• contribution to the creation of jobs in the gaming industry and to the training of its professionals.

Pari-mutuels and operations offered to the public were granted on an exclusive basis to a single operator (see question 9).

For details on interactive gaming, see question 16.

Director, officer and owner licensing

Must individual directors, officers or owners of licensees also be licensed or reviewed for suitability?

Yes. Under the Gaming Law and the gaming concession contracts, the gaming concessionaire, its qualified shareholders (that is, shareholders holding, directly or indirectly, 5 per cent or more of the company’s share capital), directors and key employees, are subject to a suitability investigation conducted by the DICJ, which verifies their experience, reputation and probity. These entities or individuals, and also the gaming concessionaire, shall remain suitable throughout the concession period.

Also, the management company (that may take over management duties in relation to the gaming concessionaire) and its directors and key employees are subject to the same obligations.

The verification of the suitability process consists of the analysis of the reputation and experience (and character, where applicable) of the entities or individuals identified above. They are further subject to continuous and long-term supervision and control of the government.


May a gambling location be part of a resort, restaurant or other multi-purpose location? What limitations apply?

The Gaming Law defines ‘casino’ as a place authorised by the Macao government for such gambling purposes (see question 27). Such specific location may be located within a resort, hotel or other multi-purpose location.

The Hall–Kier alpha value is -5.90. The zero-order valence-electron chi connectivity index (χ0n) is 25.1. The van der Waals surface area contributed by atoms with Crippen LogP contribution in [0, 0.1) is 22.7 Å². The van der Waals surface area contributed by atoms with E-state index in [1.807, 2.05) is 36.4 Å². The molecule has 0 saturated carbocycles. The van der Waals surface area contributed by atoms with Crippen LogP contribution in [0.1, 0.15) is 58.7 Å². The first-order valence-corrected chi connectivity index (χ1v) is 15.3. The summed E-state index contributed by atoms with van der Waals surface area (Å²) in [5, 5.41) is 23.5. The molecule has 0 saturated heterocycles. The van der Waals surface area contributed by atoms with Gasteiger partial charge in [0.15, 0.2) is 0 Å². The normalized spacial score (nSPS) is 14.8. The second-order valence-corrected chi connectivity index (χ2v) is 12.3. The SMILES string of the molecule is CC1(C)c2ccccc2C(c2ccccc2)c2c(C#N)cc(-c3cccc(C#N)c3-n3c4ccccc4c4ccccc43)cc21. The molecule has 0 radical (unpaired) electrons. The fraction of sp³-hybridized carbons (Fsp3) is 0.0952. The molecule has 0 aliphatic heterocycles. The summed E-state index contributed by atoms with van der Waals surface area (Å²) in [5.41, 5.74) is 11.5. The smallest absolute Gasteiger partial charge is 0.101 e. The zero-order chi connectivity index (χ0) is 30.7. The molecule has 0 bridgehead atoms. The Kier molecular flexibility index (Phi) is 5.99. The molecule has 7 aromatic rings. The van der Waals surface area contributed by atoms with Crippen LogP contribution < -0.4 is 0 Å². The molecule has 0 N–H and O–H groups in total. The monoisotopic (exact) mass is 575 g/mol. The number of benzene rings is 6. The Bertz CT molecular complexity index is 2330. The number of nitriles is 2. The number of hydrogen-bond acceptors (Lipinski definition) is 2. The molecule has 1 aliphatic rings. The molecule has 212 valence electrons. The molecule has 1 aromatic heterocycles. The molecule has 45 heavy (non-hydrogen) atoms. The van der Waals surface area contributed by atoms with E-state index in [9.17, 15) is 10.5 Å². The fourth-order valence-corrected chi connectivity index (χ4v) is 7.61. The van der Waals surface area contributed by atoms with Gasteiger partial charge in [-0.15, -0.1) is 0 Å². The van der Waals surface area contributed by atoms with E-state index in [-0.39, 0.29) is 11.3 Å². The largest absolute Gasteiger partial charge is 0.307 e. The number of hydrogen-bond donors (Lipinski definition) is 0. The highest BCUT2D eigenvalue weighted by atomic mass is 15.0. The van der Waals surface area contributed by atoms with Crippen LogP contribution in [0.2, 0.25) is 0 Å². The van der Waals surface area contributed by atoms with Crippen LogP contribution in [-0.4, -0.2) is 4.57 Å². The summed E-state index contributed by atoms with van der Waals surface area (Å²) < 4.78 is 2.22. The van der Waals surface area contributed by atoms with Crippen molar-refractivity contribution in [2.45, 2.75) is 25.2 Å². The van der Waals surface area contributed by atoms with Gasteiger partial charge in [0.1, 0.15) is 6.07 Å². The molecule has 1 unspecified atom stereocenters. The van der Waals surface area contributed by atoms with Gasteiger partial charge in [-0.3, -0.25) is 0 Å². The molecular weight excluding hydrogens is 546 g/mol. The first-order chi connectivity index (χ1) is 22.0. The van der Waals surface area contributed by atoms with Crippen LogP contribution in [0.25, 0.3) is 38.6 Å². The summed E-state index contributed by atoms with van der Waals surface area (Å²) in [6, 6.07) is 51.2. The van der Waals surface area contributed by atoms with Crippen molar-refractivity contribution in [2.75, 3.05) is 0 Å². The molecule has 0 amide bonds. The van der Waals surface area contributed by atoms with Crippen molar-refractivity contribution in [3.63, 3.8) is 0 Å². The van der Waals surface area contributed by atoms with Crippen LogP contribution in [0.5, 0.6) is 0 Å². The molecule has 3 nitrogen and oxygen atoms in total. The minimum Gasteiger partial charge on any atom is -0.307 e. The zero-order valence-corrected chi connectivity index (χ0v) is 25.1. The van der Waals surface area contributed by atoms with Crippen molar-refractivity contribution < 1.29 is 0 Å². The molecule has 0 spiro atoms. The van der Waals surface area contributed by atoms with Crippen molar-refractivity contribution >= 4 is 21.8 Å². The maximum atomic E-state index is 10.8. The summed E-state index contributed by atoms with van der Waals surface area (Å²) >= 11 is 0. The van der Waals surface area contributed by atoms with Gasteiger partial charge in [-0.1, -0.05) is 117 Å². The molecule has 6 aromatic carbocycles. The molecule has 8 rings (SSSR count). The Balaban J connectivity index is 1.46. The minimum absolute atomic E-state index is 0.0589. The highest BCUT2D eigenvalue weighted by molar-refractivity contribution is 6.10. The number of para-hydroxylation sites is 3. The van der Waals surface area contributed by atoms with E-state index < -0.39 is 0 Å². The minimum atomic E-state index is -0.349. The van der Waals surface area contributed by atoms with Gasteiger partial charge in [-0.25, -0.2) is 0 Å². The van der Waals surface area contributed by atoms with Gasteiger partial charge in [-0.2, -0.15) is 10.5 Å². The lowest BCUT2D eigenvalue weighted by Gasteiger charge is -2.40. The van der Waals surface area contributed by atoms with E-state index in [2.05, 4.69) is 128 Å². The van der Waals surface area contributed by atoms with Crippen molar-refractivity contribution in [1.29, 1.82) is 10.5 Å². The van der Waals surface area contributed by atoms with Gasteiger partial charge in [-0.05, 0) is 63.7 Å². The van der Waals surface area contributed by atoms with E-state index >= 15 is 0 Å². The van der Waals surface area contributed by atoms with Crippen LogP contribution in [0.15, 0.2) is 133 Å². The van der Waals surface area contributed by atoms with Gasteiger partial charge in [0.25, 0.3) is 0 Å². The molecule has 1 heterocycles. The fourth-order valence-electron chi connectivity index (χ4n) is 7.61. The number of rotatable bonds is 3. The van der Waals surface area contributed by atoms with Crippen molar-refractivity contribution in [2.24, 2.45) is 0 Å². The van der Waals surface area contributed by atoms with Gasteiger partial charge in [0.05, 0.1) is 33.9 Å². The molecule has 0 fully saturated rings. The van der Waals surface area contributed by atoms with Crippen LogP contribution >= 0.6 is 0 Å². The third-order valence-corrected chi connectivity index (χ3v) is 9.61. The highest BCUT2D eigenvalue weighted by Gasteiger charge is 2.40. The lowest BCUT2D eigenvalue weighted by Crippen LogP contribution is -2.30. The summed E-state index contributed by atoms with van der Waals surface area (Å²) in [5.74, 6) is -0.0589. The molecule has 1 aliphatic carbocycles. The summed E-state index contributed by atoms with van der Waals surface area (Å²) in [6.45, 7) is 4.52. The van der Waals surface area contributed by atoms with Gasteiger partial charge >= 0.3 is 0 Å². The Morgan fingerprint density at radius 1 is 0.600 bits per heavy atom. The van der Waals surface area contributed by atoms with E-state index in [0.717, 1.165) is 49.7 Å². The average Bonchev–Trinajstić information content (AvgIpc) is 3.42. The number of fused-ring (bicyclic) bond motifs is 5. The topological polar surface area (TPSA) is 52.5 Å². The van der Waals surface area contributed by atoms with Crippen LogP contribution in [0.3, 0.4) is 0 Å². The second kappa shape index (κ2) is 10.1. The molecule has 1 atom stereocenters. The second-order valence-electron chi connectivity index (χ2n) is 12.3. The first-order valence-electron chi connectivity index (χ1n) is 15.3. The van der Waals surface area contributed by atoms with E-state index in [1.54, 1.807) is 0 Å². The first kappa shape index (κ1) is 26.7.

However, there are some specific conditions under which gambling is permitted outside casinos, as for situations of vessels, aircraft and at the Macao International Airport.

Passive/institutional ownership

Are there provisions for passive or institutional ownership that allow for exemption or modification of licensing requirements?

Not applicable.

Responsible gambling

What responsible gambling obligations apply to licensees?

Following the enactment of Law No. 10/2012 (subsequently amended by Law No. 17/2018) (which determines the restrictions to participation), the DICJ has implemented ‘self-exclusion’ and ‘third-party exclusion’ procedures. Casino concessionaires must set up adequate control procedures to ensure compliance with the statutory restrictions to participation.

Pursuant to the new amendments of the Gaming Participation Law (Law No. 10/2012 subsequently amended by Law No. 17/2018), from 27 December 2019 onwards, when off-duty, the employees of a casino concessionaire are banned from entering into casinos, including the staff that are not directly involved with gaming operations, such as cashiers, cage staff, food and beverage outlet workers, cleaners and those connected to surveillance operations.


What type of tax and what tax rate applies to each form of lawful land-based gambling activity?

For players, winnings from gambling activities are not taxable.

The gaming concessionaires and sub-concessionaires shall pay a special gaming tax of 35 per cent, which is levied on the gross operating revenues of the game. Furthermore, they must pay the following contributions to:

  • the Macao Foundation, a public foundation responsible for promoting the cultural, scientific, social, economic and educational development of Macao (1.6 per cent of gross gaming revenue); and
  • the government for urban development, tourism promotion and social security (2.4 per cent of gross gaming revenue for all casino concessionaires except SJM, which, for historical reasons related to services provided to the government, is subject to a 1.4 per cent rate).

Although casino concessionaires are legally subject to profit tax (locally named complementary tax), they have been historically exempted from payment pursuant to an order of the Chief Executive issued under the provisions of the Macao Gaming Law.

Casino concessionaires must also pay an annual concession premium comprising:

  • a fixed amount of 30 million patacas (about US$3.8 million); and
  • a variable amount levied on the number of table games and gaming machines at the following approximate rates:
    • for each VIP table game: 300,000 patacas (about US$37,500);
    • for each mass-market table game: 150,000 patacas (about US$18,800); and
    • for each gaming machine: 1,000 patacas (about US$125).

As to the other forms of land-based gambling activity identified in question 1, the type of taxes and other levies applicable depends on respective concession contracts.